“Even one voice can be heard loudly all over the world in this day and age.”
As a Dad who just learned your child has Down Syndrome, you will hear this myth everywhere: Down Syndrome is a devastating and painful diagnosis that will turn a parent’s life upside down forever.
* It’s in the literature. In a book titled: “Babies with Down Syndrome: A New Parents’ Guide“, the first sentence of the Chapter “Adjusting To Your Baby” says: “It is painful beyond belief to be told that your precious new baby has Down Syndrome.”
* It’s in the doctor’s words of sorrow and apology; in fact, Doctors need booklets to “gently” deliver a Down Syndrome diagnosis.
* It’s in the voices of friends and family who say “I’m sorry” on your happiest day: the day you become a Daddy (again?).
Like the monkeys in the cage, nobody really knows why these beliefs persist. Doom and Gloom at the diagnosis of Down Syndrome? That’s just how it’s always been done.
Here’s the problem, though: the Big Myth of Down Syndrome Doom and Gloom is a steamy warm pile of bullshit.
Here are my 6 Steps to debunking the Big Myth:
CTFD is a practical technique that works GREAT when you learn your child has been diagnosed with Down Syndrome.
Let’s get some perspective on what would be truly “devastating” or “painful beyond belief”:
* Finding out your precious new baby was stillborn.
* Being forced to watch your wife undergo a mandatory abortion because the baby is a girl. (The inevitable result of giving government a toe-hold in the uterus).
*Learning your precious newborn baby was slaughtered in a mass ethnic genocide.
A diagnosis of Down Syndrome? For parent or baby, it doesn’t even approach “pain beyond belief”.
Now that we have a realistic idea of what is and is not painful, let’s confront the unavoidable reality that people with Down Syndrome can have lives just like the rest of us:
These stories aren’t “inspiration porn”. They are evidence that the gloom and doom of Down Syndrome is a mirage.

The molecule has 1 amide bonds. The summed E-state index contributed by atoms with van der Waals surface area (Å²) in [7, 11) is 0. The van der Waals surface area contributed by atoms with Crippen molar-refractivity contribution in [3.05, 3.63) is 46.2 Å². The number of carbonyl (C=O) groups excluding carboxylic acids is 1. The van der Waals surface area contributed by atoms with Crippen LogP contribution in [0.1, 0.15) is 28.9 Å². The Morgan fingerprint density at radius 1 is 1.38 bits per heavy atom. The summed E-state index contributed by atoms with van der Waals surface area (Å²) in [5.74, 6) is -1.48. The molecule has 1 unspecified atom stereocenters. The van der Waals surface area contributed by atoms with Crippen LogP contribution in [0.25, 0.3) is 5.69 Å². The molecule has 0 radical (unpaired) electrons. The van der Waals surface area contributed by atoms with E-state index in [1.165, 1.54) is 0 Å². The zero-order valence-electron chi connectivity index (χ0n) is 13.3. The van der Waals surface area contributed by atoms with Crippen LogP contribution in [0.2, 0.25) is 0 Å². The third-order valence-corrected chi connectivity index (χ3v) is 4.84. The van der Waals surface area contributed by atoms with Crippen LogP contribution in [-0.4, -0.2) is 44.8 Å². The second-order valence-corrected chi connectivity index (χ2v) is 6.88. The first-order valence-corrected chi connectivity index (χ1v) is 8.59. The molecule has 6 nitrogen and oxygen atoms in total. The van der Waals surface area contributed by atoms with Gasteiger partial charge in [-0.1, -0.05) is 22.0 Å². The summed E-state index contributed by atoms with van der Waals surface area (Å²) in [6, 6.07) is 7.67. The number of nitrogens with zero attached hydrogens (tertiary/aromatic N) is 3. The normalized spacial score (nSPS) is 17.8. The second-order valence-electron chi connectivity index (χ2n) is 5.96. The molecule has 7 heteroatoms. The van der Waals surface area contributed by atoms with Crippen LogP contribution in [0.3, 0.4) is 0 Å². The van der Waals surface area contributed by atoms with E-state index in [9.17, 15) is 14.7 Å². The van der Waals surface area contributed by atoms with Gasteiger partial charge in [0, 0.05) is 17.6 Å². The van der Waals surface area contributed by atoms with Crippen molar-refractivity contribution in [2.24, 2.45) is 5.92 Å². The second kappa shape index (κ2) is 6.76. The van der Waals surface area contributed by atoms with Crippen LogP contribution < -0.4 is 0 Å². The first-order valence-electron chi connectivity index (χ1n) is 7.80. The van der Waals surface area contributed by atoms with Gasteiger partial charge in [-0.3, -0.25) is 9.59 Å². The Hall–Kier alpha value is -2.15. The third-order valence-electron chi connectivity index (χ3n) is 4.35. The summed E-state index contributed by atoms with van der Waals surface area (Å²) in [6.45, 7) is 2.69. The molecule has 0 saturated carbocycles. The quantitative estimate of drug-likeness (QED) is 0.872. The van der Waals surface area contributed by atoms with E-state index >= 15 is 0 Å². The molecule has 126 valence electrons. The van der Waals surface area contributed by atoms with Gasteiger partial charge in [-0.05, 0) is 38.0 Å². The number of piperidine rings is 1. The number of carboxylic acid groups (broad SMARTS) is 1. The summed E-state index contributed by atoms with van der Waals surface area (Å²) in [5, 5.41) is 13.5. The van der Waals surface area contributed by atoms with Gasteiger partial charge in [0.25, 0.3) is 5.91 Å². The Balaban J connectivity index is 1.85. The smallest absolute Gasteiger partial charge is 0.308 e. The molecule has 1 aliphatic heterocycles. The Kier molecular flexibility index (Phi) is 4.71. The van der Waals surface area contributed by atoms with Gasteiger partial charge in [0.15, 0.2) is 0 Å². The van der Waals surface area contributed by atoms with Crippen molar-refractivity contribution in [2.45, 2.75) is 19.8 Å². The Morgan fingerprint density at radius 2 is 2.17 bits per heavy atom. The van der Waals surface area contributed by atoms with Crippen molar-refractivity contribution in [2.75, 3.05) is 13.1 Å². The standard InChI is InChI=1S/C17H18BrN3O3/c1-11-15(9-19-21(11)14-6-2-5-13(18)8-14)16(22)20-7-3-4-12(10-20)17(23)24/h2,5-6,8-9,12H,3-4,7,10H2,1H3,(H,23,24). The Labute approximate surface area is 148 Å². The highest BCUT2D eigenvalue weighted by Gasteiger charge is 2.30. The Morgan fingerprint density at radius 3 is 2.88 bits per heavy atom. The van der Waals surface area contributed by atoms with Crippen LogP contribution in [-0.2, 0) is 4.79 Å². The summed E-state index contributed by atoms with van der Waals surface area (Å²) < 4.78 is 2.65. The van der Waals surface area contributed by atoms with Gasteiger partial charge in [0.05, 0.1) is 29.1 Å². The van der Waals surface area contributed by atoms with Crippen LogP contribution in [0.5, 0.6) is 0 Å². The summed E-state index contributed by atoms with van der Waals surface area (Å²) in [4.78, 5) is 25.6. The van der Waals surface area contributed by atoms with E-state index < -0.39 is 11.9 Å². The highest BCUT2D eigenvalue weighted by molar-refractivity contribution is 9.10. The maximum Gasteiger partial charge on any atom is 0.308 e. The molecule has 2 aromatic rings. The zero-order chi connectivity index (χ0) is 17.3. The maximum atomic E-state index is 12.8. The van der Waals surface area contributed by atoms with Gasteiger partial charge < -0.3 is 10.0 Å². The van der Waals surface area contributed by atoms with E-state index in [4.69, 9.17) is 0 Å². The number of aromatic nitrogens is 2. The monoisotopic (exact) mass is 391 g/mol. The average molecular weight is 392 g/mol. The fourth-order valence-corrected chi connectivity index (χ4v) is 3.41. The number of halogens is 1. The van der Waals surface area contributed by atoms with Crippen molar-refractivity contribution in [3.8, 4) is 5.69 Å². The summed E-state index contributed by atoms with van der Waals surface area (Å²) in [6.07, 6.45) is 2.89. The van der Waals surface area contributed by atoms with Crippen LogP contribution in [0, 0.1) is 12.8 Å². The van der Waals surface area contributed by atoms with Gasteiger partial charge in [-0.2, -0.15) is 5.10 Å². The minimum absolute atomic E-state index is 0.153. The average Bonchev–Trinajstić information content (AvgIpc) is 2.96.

Don’t believe me: let high-school student Joey Kane tell you.
Think over these 2 questions:
1) If people with Down Syndrome can do what we all can do, why should anyone feel “despair” about having a child with Down Syndrome?
2) When the “feel-bad” crowd concludes, years later, that having a child with Down Syndrome was the best thing that happened to them, aren’t they really saying there is no need for you to feel despair?
Here is my script. Feel free to borrow it or write your own.
* Down Syndrome can not – and will not – stop me from believing in my son, supporting my son, or raising my son to the best of my ability.
* I choose to feel good about my son’s future, Down Syndrome or not.
It’s okay to be scared – some of the complications that coincide with Down Syndrome are fucking scary. It’s okay to be overwhelmed: there is a lot to learn about Down Syndrome. There will also be a lot of work, and there is going to be some extra cost.
But being a Dad is always a lot of work and always has a steep learning curve: whether its your first baby, your fourth baby, or your Downs baby.
Want to feel sorry for yourself? That’s fine, we all have a Pity Party from time to time. Be sure to talk to a friend, work it out and move on. No need to perpetuate the Big Myth.
There really is no need for a New or Expecting Dad to hang his head, gnash his teeth, wail or otherwise mourn the diagnosis of Down Syndrome.
We have lost nothing. To the contrary we gain the world.
New or Expecting Dads: will you join me on the path of sunshine and reject the path of gloom?
Say it out loud:
I’m a Daddy, and my new baby is awesome. The Down Syndrome part? It just doesn’t matter.
The Words Every New Dad Should Hear (Thank you, Mark Leach!): “Down Syndrome is not incompatible with life. ENJOY YOUR BABY.”